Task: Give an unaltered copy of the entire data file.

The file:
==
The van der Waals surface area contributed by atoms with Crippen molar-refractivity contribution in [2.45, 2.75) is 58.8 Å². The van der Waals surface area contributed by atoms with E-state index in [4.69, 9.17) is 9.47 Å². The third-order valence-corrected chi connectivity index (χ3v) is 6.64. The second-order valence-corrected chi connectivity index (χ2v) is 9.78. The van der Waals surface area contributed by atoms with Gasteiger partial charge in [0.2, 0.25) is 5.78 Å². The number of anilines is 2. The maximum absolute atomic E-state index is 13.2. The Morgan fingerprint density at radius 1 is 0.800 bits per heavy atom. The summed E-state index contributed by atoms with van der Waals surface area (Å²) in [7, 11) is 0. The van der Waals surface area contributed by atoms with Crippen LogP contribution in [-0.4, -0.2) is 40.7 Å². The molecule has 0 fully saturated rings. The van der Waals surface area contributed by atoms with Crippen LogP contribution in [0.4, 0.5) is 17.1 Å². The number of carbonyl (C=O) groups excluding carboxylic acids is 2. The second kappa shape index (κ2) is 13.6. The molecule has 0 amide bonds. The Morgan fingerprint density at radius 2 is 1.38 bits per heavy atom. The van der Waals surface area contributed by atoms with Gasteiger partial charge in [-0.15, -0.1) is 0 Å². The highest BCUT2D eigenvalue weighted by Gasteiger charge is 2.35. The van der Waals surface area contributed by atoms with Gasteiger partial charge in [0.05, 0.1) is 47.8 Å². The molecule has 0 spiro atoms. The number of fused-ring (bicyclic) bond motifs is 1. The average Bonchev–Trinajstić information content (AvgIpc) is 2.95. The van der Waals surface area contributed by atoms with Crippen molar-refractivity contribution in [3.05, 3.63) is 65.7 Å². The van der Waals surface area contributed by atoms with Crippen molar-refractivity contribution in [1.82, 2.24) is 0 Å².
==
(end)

The van der Waals surface area contributed by atoms with Crippen molar-refractivity contribution in [2.45, 2.75) is 58.8 Å². The van der Waals surface area contributed by atoms with E-state index in [4.69, 9.17) is 9.47 Å². The third-order valence-corrected chi connectivity index (χ3v) is 6.64. The second-order valence-corrected chi connectivity index (χ2v) is 9.78. The van der Waals surface area contributed by atoms with Gasteiger partial charge in [0.2, 0.25) is 5.78 Å². The number of anilines is 2. The maximum absolute atomic E-state index is 13.2. The Morgan fingerprint density at radius 1 is 0.800 bits per heavy atom. The summed E-state index contributed by atoms with van der Waals surface area (Å²) in [7, 11) is 0. The van der Waals surface area contributed by atoms with Crippen LogP contribution in [-0.4, -0.2) is 40.7 Å². The molecule has 0 fully saturated rings. The van der Waals surface area contributed by atoms with Crippen LogP contribution in [0.4, 0.5) is 17.1 Å². The number of carbonyl (C=O) groups excluding carboxylic acids is 2. The second kappa shape index (κ2) is 13.6. The molecule has 0 amide bonds. The Morgan fingerprint density at radius 2 is 1.38 bits per heavy atom. The van der Waals surface area contributed by atoms with Gasteiger partial charge in [-0.15, -0.1) is 0 Å². The highest BCUT2D eigenvalue weighted by Gasteiger charge is 2.35. The van der Waals surface area contributed by atoms with Gasteiger partial charge in [0.05, 0.1) is 47.8 Å². The molecule has 0 spiro atoms. The number of fused-ring (bicyclic) bond motifs is 1. The average Bonchev–Trinajstić information content (AvgIpc) is 2.95. The van der Waals surface area contributed by atoms with Crippen molar-refractivity contribution in [3.05, 3.63) is 65.7 Å². The van der Waals surface area contributed by atoms with Crippen molar-refractivity contribution in [1.82, 2.24) is 0 Å².